TSALBP: Time and Space constrained Assembly Line Balancing Problems
Table of contents
In a production system made up of several branched manufacturing and/or assembly lines, the balancing of lines is a frequent problem. This is the case of the automobile industry, in which it is common to use the same line for variants of a component (e.g. chassis, body, seats, etc.), or the same painting line for the bodies of different vehicles with their variants, or the same body line for variants of the same vehicle. The need for balancing is present in different situations, even if the balancing is temporary in nature. However, some of the causes for balancing an assembly line affect the allocation of surfaces allotted to these, on both sides of the line as well as in the areas of aerial transport. If an installation already exists the limitation of the space allotted to materials and to manufacturing and assembly tools will also have to be taken into account.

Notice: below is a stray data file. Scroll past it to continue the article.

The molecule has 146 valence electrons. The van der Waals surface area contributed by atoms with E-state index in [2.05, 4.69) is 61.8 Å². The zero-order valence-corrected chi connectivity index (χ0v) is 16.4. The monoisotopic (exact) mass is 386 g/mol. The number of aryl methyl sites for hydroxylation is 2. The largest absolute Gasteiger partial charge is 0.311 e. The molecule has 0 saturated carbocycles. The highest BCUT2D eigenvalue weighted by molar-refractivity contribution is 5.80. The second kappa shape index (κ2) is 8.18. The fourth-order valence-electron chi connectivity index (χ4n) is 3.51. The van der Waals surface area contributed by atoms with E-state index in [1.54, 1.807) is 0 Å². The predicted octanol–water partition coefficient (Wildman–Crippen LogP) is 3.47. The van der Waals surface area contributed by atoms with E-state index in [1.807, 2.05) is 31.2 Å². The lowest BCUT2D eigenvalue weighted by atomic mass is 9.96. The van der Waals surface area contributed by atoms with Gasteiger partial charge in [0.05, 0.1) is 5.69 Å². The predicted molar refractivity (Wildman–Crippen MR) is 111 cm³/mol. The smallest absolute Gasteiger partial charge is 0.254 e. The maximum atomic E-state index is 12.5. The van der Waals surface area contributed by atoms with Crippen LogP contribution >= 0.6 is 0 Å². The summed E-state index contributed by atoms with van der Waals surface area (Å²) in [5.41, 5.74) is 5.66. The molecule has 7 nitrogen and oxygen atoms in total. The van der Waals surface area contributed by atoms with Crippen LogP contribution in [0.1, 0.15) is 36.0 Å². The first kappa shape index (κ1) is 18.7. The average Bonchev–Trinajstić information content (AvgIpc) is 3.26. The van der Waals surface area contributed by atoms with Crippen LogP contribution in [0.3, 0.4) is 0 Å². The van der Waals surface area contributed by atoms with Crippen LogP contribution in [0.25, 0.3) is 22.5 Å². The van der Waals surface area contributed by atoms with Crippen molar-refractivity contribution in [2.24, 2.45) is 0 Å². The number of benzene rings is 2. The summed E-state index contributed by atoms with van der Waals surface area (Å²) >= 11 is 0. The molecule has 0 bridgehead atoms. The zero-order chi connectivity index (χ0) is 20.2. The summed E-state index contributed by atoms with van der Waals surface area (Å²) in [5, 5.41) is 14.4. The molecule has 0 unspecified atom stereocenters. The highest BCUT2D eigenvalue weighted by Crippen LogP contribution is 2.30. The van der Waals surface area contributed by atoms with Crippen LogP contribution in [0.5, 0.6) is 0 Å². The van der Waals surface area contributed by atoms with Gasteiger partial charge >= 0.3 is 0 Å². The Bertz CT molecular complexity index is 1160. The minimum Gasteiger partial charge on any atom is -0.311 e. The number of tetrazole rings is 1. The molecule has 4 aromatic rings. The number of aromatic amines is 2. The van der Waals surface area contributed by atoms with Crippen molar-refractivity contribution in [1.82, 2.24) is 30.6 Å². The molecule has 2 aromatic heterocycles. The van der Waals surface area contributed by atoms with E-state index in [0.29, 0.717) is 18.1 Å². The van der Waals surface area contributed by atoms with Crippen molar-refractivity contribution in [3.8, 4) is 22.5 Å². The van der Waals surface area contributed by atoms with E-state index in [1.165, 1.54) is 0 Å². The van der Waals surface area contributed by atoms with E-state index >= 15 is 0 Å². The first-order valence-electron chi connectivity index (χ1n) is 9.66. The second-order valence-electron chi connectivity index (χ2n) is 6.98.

This limitation of a spatial nature may be contemplated by associating with each task a required area (a function of the cycle time c, of the production mix and of the supply rate of materials) and by associating to each station an available area.
This leads us to a family of problems that we call TSALBP: Time and Space constrained Assembly Line Balancing Problems, which may be stated in the following way: given a set of n tasks with their temporal tj and spatial aj attributes (1≤j≤n) and a precedence graph, each task must be assigned to a single station such that: (1) all the precedence constraints are satisfied, (2) no station workload time is greater than the cycle time and (3) no area required by the station is greater than the available area per station.
TSALBP presents diverse variants depending on the elements m, the number of workstations, c, the cycle time, and A, the available area per workstation. And thus, eight variants for TSALBP (see Table 1), depending on the elements, appear.
Table 1. TSALBP typology. The suffixes 1,2 and 3 refer to the minimization of m, c and A, respectively. If the problem is one of feasibility, this is indicated by F in the column “Type”; if it is a mono-objective optimization problem, this is indicated by OP; if it is a multi-objective optimization problem, this is indicated by MOP. When the problem is MOP, the suffixes 1, 2 and 3 are concatenated with “/” to name the problem.
For example, TSALBP-1 (equivalent to SALBP-1, if A → ∞) consists in minimizing the number of stations m given fixed values of the cycle time c and of the available area per station A, whereas TSALBP-F is a feasibility problem given fixed values of m, c and A.